Time (mean ± σ):      54.6 ms ±   8.1 ms    [User: 33.0 ms, System: 11.4 ms]
  Range (min … max):    40.0 ms …  69.7 ms    56 runs

Benchmark 2: python3.9 ~/pi.py
  Time (mean ± σ):      54.9 ms ±   8.0 ms    [User: 32.2 ms, System: 12.3 ms]
  Range (min … max):    42.3 ms …  70.1 ms    38 runs

Benchmark 3: python3.10 ~/pi.py
  Time (mean ± σ):      54.7 ms ±   7.5 ms    [User: 33.0 ms, System: 11.8 ms]
  Range (min … max):    42.3 ms …  78.1 ms    44 runs

Benchmark 4: python3.11 ~/pi.py
  Time (mean ± σ):      53.8 ms ±   6.0 ms    [User: 32.7 ms, System: 13.0 ms]
  Range (min … max):    44.8 ms …  70.3 ms    42 runs

Benchmark 5: python3.12 ~/pi.py
  Time (mean ± σ):      53.0 ms ±   6.4 ms    [User: 31.8 ms, System: 12.3 ms]
  Range (min … max):    43.8 ms …  63.5 ms    42 runs

Summary
  python3.12 ~/pi.py ran
    1.02 ± 0.17 times faster than python3.11 ~/pi.py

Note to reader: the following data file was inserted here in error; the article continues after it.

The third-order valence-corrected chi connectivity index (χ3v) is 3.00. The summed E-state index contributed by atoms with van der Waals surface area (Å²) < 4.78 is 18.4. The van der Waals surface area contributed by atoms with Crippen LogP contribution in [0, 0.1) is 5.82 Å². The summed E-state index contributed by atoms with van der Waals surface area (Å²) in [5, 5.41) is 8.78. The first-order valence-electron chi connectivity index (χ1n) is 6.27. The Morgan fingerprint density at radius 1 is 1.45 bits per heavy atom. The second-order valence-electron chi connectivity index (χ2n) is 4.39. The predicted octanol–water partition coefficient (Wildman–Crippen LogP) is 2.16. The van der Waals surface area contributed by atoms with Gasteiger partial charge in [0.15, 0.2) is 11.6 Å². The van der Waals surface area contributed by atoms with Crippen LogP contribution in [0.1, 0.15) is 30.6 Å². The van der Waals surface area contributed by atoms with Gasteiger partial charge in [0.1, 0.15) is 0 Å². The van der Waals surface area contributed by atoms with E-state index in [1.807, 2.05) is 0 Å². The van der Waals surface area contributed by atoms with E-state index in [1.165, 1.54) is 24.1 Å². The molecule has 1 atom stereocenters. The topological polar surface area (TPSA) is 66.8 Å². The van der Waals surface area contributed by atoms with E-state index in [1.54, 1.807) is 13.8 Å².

1.03 ± 0.20 times faster than python3.8 ~/pi.py
    1.03 ± 0.19 times faster than python3.10 ~/pi.py
    1.04 ± 0.20 times faster than python3.9 ~/pi.py

Notes on porting a Next.js v14 app from Pages to App Router

March 2, 2024
0 comments React, JavaScript

Unfortunately, the app I ported from using the Pages Router to using App Router, is in a private repo. It's a Next.js static site SPA (Single Page App).

It's built with npm run build and then exported so that the out/ directory is the only thing I need to ship to the CDN and it just works. There's a home page and a few dynamic routes whose slugs depend on an SQL query. So the SQL (PostgreSQL) connection, using knex, has to be present when running npm run build.

In no particular order, let's look at some differences

Build times

With caching

After running next build a bunch of times, the rough averages are:

  • Pages Router: 20.5 seconds
  • App Router: 19.5 seconds

Without caching

After running rm -fr .next && next build a bunch of times, the rough averages are:

  • Pages Router: 28.5 seconds
  • App Router: 31 seconds

Note